Given the fact that the Legislature will be returning next month, legislators had to decide if it made sense to reconvene again within five days solely to deal with the line-item veto.
Maine’s Constitution – specifically Article IV, Part Third, Section 1 – provides that the Legislature may convene on the call of the President of the Senate and Speaker of the House, with consent of the majority of the members of the Legislature of each political party, all members of the Legislature having first been polled. Based upon this provision, and a letter from the House and Senate Democratic leaders, we conducted the poll of members of both parties required to grant consent to reconvening the Legislature. It failed when two-thirds of legislative Republicans declined to give consent to coming in this week.
As two Senators who voted not to reconvene, we are writing to highlight the reasoning behind our decision. There is plenty of time to address the issues contained in the vetoes in a thoughtful, responsible manner that is both timely and respectful of the extra costs that would have been borne by taxpayers had we added yet another session day.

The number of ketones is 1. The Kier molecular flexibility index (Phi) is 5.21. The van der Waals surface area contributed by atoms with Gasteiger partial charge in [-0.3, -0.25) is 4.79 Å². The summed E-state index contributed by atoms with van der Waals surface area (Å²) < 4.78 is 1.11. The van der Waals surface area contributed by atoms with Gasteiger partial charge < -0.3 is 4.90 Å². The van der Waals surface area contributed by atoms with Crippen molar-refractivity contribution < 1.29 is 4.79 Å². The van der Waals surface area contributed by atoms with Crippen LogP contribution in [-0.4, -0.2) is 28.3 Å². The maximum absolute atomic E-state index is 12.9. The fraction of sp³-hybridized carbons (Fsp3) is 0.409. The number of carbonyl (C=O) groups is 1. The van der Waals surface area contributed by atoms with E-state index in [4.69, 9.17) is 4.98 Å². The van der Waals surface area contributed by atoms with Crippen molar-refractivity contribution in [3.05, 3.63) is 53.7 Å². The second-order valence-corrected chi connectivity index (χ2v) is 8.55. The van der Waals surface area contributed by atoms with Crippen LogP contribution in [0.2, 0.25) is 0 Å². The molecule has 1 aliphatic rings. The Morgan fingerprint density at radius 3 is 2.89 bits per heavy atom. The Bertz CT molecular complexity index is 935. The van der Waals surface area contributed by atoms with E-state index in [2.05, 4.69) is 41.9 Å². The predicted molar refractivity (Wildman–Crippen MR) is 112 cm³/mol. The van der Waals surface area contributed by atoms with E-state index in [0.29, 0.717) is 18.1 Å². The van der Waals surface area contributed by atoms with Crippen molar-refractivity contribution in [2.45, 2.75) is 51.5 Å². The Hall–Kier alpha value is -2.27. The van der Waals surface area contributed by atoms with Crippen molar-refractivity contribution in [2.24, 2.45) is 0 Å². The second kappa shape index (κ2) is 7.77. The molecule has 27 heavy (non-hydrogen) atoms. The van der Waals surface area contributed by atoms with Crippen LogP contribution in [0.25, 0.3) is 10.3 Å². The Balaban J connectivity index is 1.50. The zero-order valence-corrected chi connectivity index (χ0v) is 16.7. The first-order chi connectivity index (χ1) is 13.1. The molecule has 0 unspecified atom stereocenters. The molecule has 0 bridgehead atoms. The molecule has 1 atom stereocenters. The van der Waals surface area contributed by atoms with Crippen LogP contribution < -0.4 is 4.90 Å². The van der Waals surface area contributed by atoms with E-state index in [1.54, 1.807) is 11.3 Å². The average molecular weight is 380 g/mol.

It is important to note that the supplemental budget we passed will fund the general assistance shortfall for the 2012 fiscal year that ends June 30th. The line-item vetoes strike a portion of the projected additional appropriations needed to cover the general assistance shortfall in the fourth quarter of next year’s budget.
The vetoes leave in place several policy changes we made that will help us to address the issues going forward. For example, a Department of Health and Human Services working group will proceed to review General Assistance Program rules and regulations and make recommendations to the Legislature no later than December 1, 2012. The focus of this stakeholder group is to improve the efficiency, effectiveness, uniformity, and financial accountability of the program. The budget passed by the Legislature also includes a reduction of the current reimbursement rate to service center municipalities from 90 percent to 85 percent and a nine month cap on housing, with some hardship exceptions. Even if the Legislature were to wait until January 2013 to act, it will have a full four months to address the projected shortfall.
The Legislature is now in recess until May 15th, pending revised revenue estimates due at the end of April and the work of the Appropriations Committee once those figures are available. When we return, we will act on the second FY 2013 supplemental budget, which addresses the estimated $85 million shortfall in the Department of Health and Human Services.